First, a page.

German illustrator Robert Malte Engelsmann (aka kaeghoro) gives Installation Magazine an exclusive first look into his most recent body of work, along with key insights into his artistic process. Engelsmann collaborated remotely with Japanese artist Yosuke Tan (aka untangle), whose joint works are currently on view in a double exhibition titled untangle & kaeghoro at UDOK. in Japan. Aside from the three collaboration pieces and detailed photographs of this series, Engelsmann also presents a selection from his Enter the Dragon series, his latest body of work exclusively created for the UDOK. exhibition.
Tumblr is Magical
I first met untangle and learned of his awesome line-drawing works through the digital world, as we both share our artworks on Tumblr, we connected through the blogging platform. Since Japanese culture and the evolving artworks are one of my main sources of inspiration, to work with a Japanese creator always interested me. Aside from this, I had a feeling that if I could somehow give something back, that would be wonderful.
It was something of a dream to have my books featured in a store or gallery, or to exhibit in Japan. I had enjoyed untangle’s artworks on Tumblr for quite some time when I decided to contact him, I suggested a future collaboration and asked if he could recommend places in Japan to which I could send my portfolio.
The answer I got was absolutely amazing, he told me about UDOK., an alternative artspace and atelier where he and his friends create and exhibit artworks. He suggested promoting my monograph, as well as organizing a double exhibition of our works.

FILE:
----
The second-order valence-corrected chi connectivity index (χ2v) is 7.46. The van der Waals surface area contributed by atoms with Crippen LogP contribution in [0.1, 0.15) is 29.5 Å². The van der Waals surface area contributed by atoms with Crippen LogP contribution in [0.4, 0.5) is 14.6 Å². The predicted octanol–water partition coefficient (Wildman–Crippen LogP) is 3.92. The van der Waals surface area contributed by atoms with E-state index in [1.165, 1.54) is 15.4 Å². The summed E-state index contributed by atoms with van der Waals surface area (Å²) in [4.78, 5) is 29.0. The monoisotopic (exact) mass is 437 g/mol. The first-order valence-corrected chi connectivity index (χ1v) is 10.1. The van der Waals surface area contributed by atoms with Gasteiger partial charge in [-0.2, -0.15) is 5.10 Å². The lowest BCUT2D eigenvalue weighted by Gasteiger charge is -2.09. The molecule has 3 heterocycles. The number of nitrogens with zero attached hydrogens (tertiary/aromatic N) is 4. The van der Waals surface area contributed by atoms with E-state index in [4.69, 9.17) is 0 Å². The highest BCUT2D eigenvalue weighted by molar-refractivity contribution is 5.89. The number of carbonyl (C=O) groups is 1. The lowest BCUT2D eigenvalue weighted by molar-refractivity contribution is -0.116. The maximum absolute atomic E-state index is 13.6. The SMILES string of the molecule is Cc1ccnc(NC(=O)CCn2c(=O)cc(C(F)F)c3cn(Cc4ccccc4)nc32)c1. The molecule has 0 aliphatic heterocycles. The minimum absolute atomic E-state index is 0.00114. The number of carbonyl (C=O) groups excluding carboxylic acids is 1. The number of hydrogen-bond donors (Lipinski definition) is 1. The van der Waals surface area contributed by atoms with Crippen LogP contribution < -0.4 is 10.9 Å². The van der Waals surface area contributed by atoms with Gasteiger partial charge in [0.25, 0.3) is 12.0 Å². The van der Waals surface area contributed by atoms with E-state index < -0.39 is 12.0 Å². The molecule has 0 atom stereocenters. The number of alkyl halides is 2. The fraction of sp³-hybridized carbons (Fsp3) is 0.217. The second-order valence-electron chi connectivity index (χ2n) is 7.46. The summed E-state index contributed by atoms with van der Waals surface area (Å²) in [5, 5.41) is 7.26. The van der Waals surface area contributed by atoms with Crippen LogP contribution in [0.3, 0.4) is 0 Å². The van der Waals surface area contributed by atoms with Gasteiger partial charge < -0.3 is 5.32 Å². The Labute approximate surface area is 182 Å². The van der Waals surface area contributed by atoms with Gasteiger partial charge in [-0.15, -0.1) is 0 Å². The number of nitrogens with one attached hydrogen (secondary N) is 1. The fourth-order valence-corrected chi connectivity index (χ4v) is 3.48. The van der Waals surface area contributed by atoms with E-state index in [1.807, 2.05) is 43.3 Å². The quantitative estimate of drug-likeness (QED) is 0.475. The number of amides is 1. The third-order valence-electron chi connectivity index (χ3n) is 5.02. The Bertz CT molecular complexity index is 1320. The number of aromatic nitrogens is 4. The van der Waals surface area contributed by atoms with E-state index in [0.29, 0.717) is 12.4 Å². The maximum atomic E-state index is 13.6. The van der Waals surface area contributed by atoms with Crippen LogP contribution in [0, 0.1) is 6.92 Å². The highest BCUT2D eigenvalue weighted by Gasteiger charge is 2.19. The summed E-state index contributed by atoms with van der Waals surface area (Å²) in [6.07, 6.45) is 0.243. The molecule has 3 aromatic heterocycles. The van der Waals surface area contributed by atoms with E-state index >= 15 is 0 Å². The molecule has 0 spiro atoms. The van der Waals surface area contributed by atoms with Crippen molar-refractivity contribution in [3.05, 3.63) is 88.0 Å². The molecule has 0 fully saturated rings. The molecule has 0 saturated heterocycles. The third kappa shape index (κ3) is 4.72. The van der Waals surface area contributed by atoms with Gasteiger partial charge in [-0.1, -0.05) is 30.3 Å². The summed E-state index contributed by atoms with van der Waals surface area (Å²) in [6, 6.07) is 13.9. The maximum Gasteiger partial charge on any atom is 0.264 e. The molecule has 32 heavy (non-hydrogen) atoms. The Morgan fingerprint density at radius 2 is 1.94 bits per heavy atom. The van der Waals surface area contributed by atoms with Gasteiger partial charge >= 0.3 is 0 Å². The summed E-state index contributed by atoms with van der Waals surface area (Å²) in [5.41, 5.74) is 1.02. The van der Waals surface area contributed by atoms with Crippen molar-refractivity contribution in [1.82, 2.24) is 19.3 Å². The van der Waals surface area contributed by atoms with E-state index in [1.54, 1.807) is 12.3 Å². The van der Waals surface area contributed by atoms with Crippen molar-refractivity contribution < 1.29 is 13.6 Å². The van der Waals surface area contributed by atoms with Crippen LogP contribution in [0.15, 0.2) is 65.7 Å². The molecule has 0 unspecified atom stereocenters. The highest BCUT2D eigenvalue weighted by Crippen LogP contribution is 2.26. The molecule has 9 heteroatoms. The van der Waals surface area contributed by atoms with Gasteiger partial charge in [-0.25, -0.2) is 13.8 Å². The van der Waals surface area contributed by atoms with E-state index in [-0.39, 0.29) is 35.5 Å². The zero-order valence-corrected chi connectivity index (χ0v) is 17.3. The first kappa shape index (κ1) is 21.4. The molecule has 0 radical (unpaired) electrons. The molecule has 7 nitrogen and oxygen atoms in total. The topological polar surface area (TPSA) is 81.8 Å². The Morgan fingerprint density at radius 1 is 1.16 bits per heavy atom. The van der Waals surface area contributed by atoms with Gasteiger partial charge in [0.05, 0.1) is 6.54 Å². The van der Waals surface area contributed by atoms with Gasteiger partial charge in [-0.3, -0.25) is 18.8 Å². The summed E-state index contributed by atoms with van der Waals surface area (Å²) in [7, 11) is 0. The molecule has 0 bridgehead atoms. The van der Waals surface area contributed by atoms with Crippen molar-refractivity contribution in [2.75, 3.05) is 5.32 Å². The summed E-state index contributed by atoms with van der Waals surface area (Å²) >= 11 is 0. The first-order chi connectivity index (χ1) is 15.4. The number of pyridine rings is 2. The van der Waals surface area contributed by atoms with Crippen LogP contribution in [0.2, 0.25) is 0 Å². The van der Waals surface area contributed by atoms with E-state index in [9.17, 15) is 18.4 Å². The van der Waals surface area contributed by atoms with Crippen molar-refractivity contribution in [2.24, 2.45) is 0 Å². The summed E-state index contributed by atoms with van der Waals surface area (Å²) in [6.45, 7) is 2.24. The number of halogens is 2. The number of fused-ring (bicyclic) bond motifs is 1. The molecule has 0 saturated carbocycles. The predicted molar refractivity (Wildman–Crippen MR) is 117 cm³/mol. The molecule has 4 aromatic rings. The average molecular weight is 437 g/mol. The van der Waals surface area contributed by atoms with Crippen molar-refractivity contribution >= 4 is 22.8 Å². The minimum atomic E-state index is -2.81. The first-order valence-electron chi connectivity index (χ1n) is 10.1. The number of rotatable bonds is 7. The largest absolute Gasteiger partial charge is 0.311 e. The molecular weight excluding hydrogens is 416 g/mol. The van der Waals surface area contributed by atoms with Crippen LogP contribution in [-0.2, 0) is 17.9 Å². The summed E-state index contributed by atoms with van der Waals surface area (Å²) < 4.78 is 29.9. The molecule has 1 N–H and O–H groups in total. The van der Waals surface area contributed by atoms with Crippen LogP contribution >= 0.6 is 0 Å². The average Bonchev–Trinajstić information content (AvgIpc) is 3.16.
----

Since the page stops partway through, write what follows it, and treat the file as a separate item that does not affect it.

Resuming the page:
Most of the information about untangle and his drawing concepts are in Japanese. Reading articles on his work, I tried to get a better understanding of his thoughts on how “to rebuild the line.” There is a short caption in English on his website, “[...] with a line that captures every event.” Admittedly, using translation software sometimes left me guessing but even when not understanding the meaning of the texts in their entirely, I had the feeling of knowing the essence only by looking at his artwork. I feel that his way of creating is not far away from, or might even be the same, as my own concept of drawing which I refer to as a “flowstate drawing.”
For our double exhibition, untangle & kaeghoro, we wanted to create a drawing collaboration and agreed on a drawing experiment. I sent drawings to untangle and he expanded or finished them, and vice versa. On the three artworks presented here, untangle started the input and I finished the pieces (Japan to Germany). untangle suggested that we draw on the paper I usually use, it was very practical that it is a Japanese type of paper. Since we also use nearly the same type of drawing pen, at first sight it is nearly impossible for the observer to fully identify which lines belong to whom.
It was an exciting process to connect our worlds. To work with untangle’s abstract lines was like working with my own flow. I think I fully embraced his input and made it merge with my “flowstate” characters. I am absolutely happy with the result, two like-minded artists creating a single piece. I also see it as an intercultural communication through art. At the beginning it was labeled as a “drawing/ collaboration/ experiment,” now, I label it as “synergy.”
Enter the Dragon
I created Enter the Dragon series exclusively for the exhibition in Japan, a selection of the 12 pieces in the series is presented at UDOK. now. The creation of my artwork is very organic and process oriented. When I draw, I let the line decide, I let the line flow. For me this is a conscious/ unconscious process which I call “flowstate-drawing.”
Figures and characters play the leading role, chaos, transformation, elevation, metamorphosis, and the dichotomy of the individual are all subjects you can find in my creations. For a series like Enter the Dragon, I start with a basic concept in my mind and let the line flow.
Catch a glimpse at the complete Enter the Dragon series.
Featured image: untangle & kaeghoro, Synergy 03 (detail), drawing on paper, 265 x 363 mm, 2013, drawing collaboration ©Robert Malte Engelsmann
All images ©Robert Malte Engelsmann